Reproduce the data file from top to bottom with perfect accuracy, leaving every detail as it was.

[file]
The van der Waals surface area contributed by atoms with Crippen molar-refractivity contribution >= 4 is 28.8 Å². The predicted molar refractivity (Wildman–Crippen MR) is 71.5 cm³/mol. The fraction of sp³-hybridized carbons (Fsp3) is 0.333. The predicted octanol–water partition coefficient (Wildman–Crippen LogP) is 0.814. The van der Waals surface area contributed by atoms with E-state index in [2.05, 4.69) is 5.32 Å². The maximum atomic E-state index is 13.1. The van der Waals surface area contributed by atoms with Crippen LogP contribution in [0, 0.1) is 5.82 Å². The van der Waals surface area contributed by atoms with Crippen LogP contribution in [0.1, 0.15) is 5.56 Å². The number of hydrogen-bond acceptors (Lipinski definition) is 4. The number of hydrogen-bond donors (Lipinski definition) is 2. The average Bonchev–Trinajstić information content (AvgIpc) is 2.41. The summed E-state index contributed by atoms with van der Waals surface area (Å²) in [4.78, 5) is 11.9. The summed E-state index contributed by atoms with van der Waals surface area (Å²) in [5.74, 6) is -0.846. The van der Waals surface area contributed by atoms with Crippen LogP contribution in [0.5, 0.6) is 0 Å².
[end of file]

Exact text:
The van der Waals surface area contributed by atoms with Crippen molar-refractivity contribution >= 4 is 28.8 Å². The predicted molar refractivity (Wildman–Crippen MR) is 71.5 cm³/mol. The fraction of sp³-hybridized carbons (Fsp3) is 0.333. The predicted octanol–water partition coefficient (Wildman–Crippen LogP) is 0.814. The van der Waals surface area contributed by atoms with E-state index in [2.05, 4.69) is 5.32 Å². The maximum atomic E-state index is 13.1. The van der Waals surface area contributed by atoms with Crippen LogP contribution in [0, 0.1) is 5.82 Å². The van der Waals surface area contributed by atoms with Crippen LogP contribution in [0.1, 0.15) is 5.56 Å². The number of hydrogen-bond acceptors (Lipinski definition) is 4. The number of hydrogen-bond donors (Lipinski definition) is 2. The average Bonchev–Trinajstić information content (AvgIpc) is 2.41. The summed E-state index contributed by atoms with van der Waals surface area (Å²) in [4.78, 5) is 11.9. The summed E-state index contributed by atoms with van der Waals surface area (Å²) in [5.74, 6) is -0.846. The van der Waals surface area contributed by atoms with Crippen LogP contribution in [0.5, 0.6) is 0 Å².